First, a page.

In the southern bounds of Tribeca, to the southwest of the already-completed 56 Leonard, another major tower is nearing the finish line. 111 Murray Street has been topped-out for several months, and now its cladding is following, reaching about fifteen floors below the skyscraper’s pinnacle. The latest photo of progress comes from YIMBY Forumer Streetscaper.
Cantilevers are typically deployed on taller and bulkier buildings in New York City, but as construction techniques continue to improve, smaller structures are also increasingly beginning to feature overhangs. Such is the case at 80 East 10th Street, in the East Village, where Nava Companies’ new 10-story building is now three floors above street level, as seen in the latest photo by YIMBY Forumer rbrome.
Building applications have been filed for a seven-story development at 1622 East 15th Street, just below the southern edge of Brooklyn’s Midwood neighborhood, next to Sheepshead Bay. The project will span 15,920 square feet in all, with 16 units in total, translating into an average size of about 1,000 square feet. That means either rentals or condos are possible. There will be two units on the ground floor, three per level from the second through fourth floors, and then two apartments on each floor above that. Robert Lin of A&T Engineering is listed as the architect, and Chiu Wong is the site’s developer.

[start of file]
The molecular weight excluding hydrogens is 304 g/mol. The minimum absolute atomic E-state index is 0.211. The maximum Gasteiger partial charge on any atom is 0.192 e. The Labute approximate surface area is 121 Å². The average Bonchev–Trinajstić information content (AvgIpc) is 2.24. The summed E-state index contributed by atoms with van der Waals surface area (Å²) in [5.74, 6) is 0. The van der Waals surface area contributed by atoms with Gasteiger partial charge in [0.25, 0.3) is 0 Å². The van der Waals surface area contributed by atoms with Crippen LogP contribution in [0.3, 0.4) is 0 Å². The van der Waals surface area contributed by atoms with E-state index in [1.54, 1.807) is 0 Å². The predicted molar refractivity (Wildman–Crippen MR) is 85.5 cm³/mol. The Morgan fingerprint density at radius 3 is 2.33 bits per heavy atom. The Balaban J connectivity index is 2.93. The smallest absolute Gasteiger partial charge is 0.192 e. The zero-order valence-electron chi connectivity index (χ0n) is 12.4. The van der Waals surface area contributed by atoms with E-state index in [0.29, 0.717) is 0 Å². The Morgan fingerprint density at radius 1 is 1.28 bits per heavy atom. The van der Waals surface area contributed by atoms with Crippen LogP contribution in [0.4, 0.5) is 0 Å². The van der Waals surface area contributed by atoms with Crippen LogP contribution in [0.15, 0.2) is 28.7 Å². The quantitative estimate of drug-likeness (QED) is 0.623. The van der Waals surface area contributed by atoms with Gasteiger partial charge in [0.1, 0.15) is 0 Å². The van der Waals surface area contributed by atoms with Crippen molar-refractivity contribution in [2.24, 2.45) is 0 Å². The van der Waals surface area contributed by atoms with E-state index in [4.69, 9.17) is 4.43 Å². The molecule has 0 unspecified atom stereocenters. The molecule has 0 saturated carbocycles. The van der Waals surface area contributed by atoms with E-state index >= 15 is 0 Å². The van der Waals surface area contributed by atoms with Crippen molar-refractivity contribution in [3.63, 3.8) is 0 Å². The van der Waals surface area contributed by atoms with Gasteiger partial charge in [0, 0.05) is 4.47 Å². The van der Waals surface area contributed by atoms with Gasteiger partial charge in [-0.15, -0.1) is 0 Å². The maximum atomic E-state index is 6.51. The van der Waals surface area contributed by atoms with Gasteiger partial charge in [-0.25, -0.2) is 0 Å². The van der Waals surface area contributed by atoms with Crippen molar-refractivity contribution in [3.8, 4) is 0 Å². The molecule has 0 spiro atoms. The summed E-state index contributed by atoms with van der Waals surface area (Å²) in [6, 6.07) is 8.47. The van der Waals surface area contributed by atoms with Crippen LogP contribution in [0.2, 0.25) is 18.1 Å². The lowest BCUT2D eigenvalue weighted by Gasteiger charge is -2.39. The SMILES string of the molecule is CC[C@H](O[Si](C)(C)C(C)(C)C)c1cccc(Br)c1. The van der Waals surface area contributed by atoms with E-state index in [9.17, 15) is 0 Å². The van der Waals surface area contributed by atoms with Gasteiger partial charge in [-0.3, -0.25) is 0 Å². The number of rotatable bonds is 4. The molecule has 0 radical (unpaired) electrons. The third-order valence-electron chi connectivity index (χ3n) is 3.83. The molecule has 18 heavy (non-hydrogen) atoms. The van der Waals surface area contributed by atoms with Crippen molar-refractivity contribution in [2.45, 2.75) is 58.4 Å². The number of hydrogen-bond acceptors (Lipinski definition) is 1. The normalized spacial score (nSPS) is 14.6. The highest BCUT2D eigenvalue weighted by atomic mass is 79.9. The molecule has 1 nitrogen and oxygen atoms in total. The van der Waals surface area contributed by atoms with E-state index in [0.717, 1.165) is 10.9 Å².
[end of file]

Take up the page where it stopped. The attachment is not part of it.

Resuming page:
A few blocks northeast of the 63rd Drive stop on the E, M, and R trains, building applications have been filed for a new three-story development, on the site of two existing single family homes. The new structure will span 5,003 square feet, which will be divided between six units, for an average size of slightly over 800 square feet. That means rentals are likely. John Chen of John Chen Architect, PLLC is the project’s architect, and Regina Zhou of Rego Park Partner LLC is the site’s developer.
The existing building at 32 Second Avenue has stood on the corner of East 2nd Street since 1919, before being purchased and refurbished for Anthology Film Archives in 1979. Those revisions were designed by architects Raimund Abraham and Kevin Bone, and now Bone’s firm Bone/Levine Architects has submitted plans for a larger revision and expansion to the Landmarks Preservation Commission, which YIMBY can now reveal.